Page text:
All Summer in a Day, by Ray Bradbury.
Fondly Fahrenheit, by Alfred Bester.
The Tunnel under the World, by Frederick Pohl.
The Cold Equations, by Tom Goodwin.
Explorers on the Moon (On a marché sur la Lune), by Hergé
Some movies from 1954:
20,000 Leagues Under the Sea, an adaption of Jules Verne’s novel (1870)
Creature from the Black Lagoon, the iconic ‘man-in-the-rubber-suit’ film.
Godzilla (Gojira): the original.
Them!: the classic big-bug (ant) movie
And now, on to the speculative novels of 1954…
They’d Rather Be Right, by Mark Clifton and Frank Riley (serialized in 1954). This novel is generally considered to be the poorest choice for a Hugo Award winner (which is saying something!). I haven’t read it, so I cannot comment.
Children of the Lens, by E.E. Smith. I was never captivated by the Lensman series, but I suppose it is a classic in its own right. Childern of the Lens was the sixth and final book in the series.
I Am Legend, by Richard Matheson. I’ve never been a huge fan of horror fiction, but this book isn’t too bad at all.
The Brain Wave and The Broken Sword, by Poul Anderson, one of the most imaginative and prolific writers of speculative fiction. His writing career spanned over fifty years and he garnered numerous major awards. I wonder if Vernor Vinge read Brain Wave and reimagined Anderson’s idea in his Zones of Thought stories (A Fire Upon the Deep, et cetera)?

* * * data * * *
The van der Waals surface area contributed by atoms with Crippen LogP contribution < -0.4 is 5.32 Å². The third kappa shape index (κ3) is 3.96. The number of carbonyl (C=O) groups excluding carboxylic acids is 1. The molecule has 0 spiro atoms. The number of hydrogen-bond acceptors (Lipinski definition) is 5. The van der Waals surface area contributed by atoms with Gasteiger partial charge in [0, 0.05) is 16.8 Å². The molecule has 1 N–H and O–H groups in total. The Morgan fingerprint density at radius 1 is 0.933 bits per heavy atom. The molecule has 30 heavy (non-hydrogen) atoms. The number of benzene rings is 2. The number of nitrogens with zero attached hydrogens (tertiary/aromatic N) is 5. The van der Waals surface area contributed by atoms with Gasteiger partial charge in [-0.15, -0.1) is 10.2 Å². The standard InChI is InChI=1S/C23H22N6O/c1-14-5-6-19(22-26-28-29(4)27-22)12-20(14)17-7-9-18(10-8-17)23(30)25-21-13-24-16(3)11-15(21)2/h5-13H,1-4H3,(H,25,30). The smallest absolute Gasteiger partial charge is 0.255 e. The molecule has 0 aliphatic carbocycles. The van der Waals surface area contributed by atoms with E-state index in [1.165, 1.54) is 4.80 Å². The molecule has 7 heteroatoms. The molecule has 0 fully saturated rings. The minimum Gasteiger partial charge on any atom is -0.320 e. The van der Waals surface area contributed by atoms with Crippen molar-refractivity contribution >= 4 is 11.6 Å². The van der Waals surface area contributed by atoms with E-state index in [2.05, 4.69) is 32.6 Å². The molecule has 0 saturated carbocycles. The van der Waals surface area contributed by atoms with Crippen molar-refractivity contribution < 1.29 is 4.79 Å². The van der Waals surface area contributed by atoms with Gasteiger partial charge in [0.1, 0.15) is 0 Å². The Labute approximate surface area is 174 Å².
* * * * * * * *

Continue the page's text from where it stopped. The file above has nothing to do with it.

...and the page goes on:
The Caves of Steel, by Isaac Asimov. His first book to feature R. Daneel Olivaw and Elijah Baley, the protagonists of his science fiction (robot)/mystery novels, which Asimov eventually connected to the Foundation series (it would seem that Asimov had a special place in his heart for R. Daneel Olivaw). This is one of Asimov’s call-time classics, but it was published in a year with a couple of very good speculative novels.
A Mirror for Observers, by Edgar Pangborn, which won the International Fantasy Award for best fiction of 1954 (the award was presented from 1951 – 1955 and in 1957). This book is difficult to categorize and describe in a brief space, but I’ll try anyway: using two dissenting Martian perspectives and the lives of children in a rural town, the author manages to reflect on the state of humanity, and its possibilities, without being pedantic. This book would have been my choice for best of the year if not for…
The Lord of the Rings, by J.R.R. Tolkien. I enjoyed the movies, but they pale in comparison to the depth of Tolkien’s universe. The Lord of the Rings is not perfect (more strong, female personalities throughout the story would have been nice), but I refuse to nitpick. Unsurpassed by any work of fantasy, I consider the books — originally published in three volumes (The Fellowship of the Rings and The Two Towers in 1954; The Return of the King (with appendices) in 1955) — to be one long novel, breathtaking in scope and vision; Tolkien has had many imitators, but no peers. Brilliant!